Estimating Cash Flows
and Analyzing Risk
ANSWERS TO END-OF-CHAPTER QUESTIONS
Since the cost of capital includes a premium for expected inflation, failure to adjust cash
flows means that the denominator, but not the numerator, rises with inflation, and this
lowers the calculated NPV.
Capital budgeting analysis should only include those cash flows which will be affected
by the decision.
Sunk costs are unrecoverable and cannot be changed, so they have no
bearing on the capital budgeting decision. Opportunity costs represent the cash flows the
firm gives up by investing in this project rather than its next best alternative, and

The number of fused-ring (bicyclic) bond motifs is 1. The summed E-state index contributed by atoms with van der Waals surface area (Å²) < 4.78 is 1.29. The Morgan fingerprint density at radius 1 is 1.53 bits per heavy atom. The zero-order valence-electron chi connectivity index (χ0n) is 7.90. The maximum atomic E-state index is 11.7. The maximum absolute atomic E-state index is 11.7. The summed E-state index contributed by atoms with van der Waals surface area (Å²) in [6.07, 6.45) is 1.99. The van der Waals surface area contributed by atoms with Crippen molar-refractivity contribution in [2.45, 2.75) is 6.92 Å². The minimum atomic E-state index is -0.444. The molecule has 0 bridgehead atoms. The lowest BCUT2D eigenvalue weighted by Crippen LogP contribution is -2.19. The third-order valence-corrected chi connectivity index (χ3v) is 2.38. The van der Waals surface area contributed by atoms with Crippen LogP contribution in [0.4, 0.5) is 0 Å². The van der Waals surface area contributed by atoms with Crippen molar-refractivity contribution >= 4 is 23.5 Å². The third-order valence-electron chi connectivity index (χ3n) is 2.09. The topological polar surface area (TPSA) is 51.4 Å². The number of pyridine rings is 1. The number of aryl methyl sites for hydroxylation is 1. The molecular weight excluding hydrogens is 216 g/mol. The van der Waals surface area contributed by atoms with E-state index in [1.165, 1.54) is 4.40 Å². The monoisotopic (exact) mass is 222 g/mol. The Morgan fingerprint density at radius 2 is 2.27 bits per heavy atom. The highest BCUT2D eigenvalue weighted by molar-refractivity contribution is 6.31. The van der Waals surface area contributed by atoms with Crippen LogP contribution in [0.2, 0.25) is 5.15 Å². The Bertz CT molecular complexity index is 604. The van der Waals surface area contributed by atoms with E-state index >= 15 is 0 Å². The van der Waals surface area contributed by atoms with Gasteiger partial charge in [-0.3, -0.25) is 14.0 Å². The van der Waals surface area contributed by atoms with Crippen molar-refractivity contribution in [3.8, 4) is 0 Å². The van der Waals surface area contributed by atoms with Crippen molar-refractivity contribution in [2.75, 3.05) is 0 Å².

externalities are the cash flows (both positive and negative) to other projects that result
from the firm taking on this project.
These cash flows occur only because the firm took
on the capital budgeting project; therefore, they must be included in the analysis.
When a firm takes on a new capital budgeting project, it typically must increase its
investment in receivables and inventories, over and above the increase in payables and
accruals, thus increasing its net operating working capital.
Since this increase must be
financed, it is included as an outflow in Year 0 of the analysis.
At the end of the project’s
life, inventories are depleted and receivables are collected.
Thus, there is a decrease in
NOWC, which is treated as an inflow.
SOLUTIONS TO END-OF-CHAPTER PROBLEMS
Initial investment outlay
Operating Cash Flows:
t = 1
Operating income before taxes